Matt Scott will make his first test appearance for more than four years as one of four changes made in a surprising starting XV for Scotland’s third Autumn Test Series against South Africa.
The Leicester centre hasn’t started for Scotland since Gregor Townsend’s first game as national head coach, against Italy in Singapore in 2017. He replaces Sam Johnson, who is not injured and drops out of the 23.
Similarly Darcy Graham and Kyle Steyn are fit but drop out of the squad that faced Australia. Youngster Rufus McLean will win his second cap on the wing. Blair Kinghorn comes on to the bench, ostensibly as back three cover.
In the pack Hamish Watson, man of the match against the Wallabies, is only on the bench. Nick Haining starts at six and Jamie Ritchie moves to open-side.
Stuart McInally returns at hooker with try-scoring debutant Ewan Ashman holding his place on the bench. McInally missed last week’s game with non-Covid sickness.
Stuart Hogg will captain the side and win his 87th cap, bringing him alongside Scott Murray in fourth place in the all-time list.
Scott’s improved defence is the key
— Scottish Rugby (@Scotlandteam) November 11, 2021
Scott’s strengths are well known – ball-carrying and the kick-chase – but it is his improved defence that has been the key. Prone to jumping out of the line at times for Scotland in the past, his discipline in defence for Leicester has been excellent.
“He’s not been involved at times and at others picked up injuries at the wrong time,” said Townsend of the four-year gap. “There were areas of his game he had to work on, and we needed to see him improve. He’s done that.
“He gives us his strengths, which are carrying and work rate. Defensively he’s really improved over the past few months. Those three elements are going to be massive this weekend.”
Scottish fans’ eyebrows will be halfway up their heads at Watson riding the bench. But the dynamic ‘Mish’ needs care with only 100 minutes of rugby this season, says the coach, and Haining has never let Scotland down.
Managing Watson’s workload
“Nick played a very physical team in Paris at the end of the Six Nations, and he was a big part of our win,” said Townsend. “That and his debut in Dublin 18 months ago were in our minds. He’s got an edge and he’s skilful with ball in hand.
“It’s what’s best for Hamish too. He hadn’t had any rugby before Tonga and we got him through 40 minutes, and he played well (for an hour) at the weekend.
“We have to have a view on where he is after so little rugby. We also believe he can make a big impact sometime in the second half or earlier if he has to. This game is likely to be decided by how well the teams play in the last 20 minutes as much as the first 20.”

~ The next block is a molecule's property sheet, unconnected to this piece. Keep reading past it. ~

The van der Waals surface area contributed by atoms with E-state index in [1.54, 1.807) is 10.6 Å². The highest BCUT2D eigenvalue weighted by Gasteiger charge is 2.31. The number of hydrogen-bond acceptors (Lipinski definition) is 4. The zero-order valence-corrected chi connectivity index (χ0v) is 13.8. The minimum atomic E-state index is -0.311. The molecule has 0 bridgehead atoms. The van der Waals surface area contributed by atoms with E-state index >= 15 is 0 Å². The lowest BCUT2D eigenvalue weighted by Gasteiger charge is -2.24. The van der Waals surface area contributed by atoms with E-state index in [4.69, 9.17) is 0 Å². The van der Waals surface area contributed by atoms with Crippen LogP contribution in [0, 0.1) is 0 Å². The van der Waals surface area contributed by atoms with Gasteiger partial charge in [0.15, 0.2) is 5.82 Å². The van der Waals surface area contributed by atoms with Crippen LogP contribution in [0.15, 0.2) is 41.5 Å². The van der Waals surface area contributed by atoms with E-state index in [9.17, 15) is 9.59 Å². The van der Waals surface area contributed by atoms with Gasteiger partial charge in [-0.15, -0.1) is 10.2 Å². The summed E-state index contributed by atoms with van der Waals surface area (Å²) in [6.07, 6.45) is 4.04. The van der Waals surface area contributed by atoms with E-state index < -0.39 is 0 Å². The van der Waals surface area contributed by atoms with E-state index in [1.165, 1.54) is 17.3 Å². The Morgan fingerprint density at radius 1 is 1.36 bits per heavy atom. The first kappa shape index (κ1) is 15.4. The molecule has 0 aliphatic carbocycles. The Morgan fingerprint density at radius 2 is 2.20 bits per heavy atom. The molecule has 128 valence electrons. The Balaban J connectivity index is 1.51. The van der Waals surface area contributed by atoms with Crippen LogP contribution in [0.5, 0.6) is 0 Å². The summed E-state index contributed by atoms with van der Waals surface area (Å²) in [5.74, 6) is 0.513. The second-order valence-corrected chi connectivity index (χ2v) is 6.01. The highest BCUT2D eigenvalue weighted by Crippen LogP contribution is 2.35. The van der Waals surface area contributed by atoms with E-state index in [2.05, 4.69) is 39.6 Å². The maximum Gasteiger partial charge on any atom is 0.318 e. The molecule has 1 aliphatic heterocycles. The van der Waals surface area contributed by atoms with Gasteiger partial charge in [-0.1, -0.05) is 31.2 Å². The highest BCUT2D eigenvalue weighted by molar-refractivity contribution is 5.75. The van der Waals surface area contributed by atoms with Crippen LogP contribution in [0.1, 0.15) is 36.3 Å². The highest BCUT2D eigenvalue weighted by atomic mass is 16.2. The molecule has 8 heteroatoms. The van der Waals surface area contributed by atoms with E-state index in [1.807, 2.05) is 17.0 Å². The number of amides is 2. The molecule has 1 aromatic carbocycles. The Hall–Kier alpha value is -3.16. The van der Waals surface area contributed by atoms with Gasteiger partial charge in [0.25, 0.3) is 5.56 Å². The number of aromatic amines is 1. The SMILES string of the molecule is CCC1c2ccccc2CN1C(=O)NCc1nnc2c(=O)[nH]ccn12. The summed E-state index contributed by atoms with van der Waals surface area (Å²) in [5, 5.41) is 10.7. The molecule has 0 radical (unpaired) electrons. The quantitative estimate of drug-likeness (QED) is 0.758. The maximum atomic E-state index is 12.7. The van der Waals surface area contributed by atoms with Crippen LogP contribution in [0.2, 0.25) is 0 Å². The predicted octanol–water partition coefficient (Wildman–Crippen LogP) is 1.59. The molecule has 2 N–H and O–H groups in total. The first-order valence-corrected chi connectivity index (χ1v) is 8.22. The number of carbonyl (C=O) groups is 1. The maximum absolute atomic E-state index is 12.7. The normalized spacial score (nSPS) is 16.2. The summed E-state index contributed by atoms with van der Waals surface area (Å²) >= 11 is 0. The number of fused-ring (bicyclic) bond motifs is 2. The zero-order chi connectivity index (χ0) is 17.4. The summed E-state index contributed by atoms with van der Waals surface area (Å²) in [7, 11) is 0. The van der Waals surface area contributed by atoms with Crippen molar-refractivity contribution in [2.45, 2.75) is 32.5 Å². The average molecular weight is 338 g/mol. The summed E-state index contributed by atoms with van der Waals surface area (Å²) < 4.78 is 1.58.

McLean has impressed for Glasgow and with his two-try show against Tonga, and the coaching team think his contact work and kick-chase are “exceptional”, said Townsend.
“We believe he is ready and offers something different,” said the head coach. “We want to give players opportunities that we feel deserve them, to push for a starting place in the Six Nations or even a World Cup squad.
“If we just went through November picking the same team…yes it’s cohesive and there’s positives in that.
“But we’re not getting to learn about other people and how they either thrive or don’t play as well when they get that opportunity. So far this Autumn everyone’s grabbed their opportunity.”
No real pointers from the summer
The summer’s Lions Tour, when Townsend was involved, does not make this match “unfinished business” for him. It’s a different team with different strengths, he says.
“That business finished in the summer,” he said. “We didn’t finish off opportunities (the Springboks) were deserving winners, they did enough to win the two tests.
“This is a different team on a different journey. This is probably our biggest challenge over the last two years, taking on one of the top sides in the world, world champions, just off No 1 right now.
“I always feel you have to play to your strengths. We’ve a number of players who thrive when the game’s faster, when they can make decisions in attack.
“Our players have matured, especially our key decision makers. They’re now in their late 20s with a lot of experience. They can do what’s right for the team at any moment.
“They know they’ve got the freedom to make those choices. Whatever’s right before a game and what’s working during a game.”
Scotland team: Stuart Hogg (Exeter); Rufus McLean (Glasgow), Chris Harris (Gloucester), Matt Scott (Leicester), Duhan van der Merwe (Worcester); Finn Russell (Racing 92), Ali Price (Glasgow); Pierre Schoeman (Edinburgh), Stuart McInally (Edinburgh), Zander Fagerson (Glasgow); Sam Skinner (Exeter), Grant Gilchrist (Edinburgh); Nick Haining (Edinburgh), Jamie Ritchie (Edinburgh), Matt Fagerson (Glasgow).
Replacements: Ewan Ashman (Sale), Jamie Bhatti (Glasgow), Oli Kebble (Glasgow), Jamie Hodgson (Edinburgh), Hamish Watson (Edinburgh), George Horne (Glasgow), Adam Hastings (Gloucester), Blair Kinghorn (Edinburgh)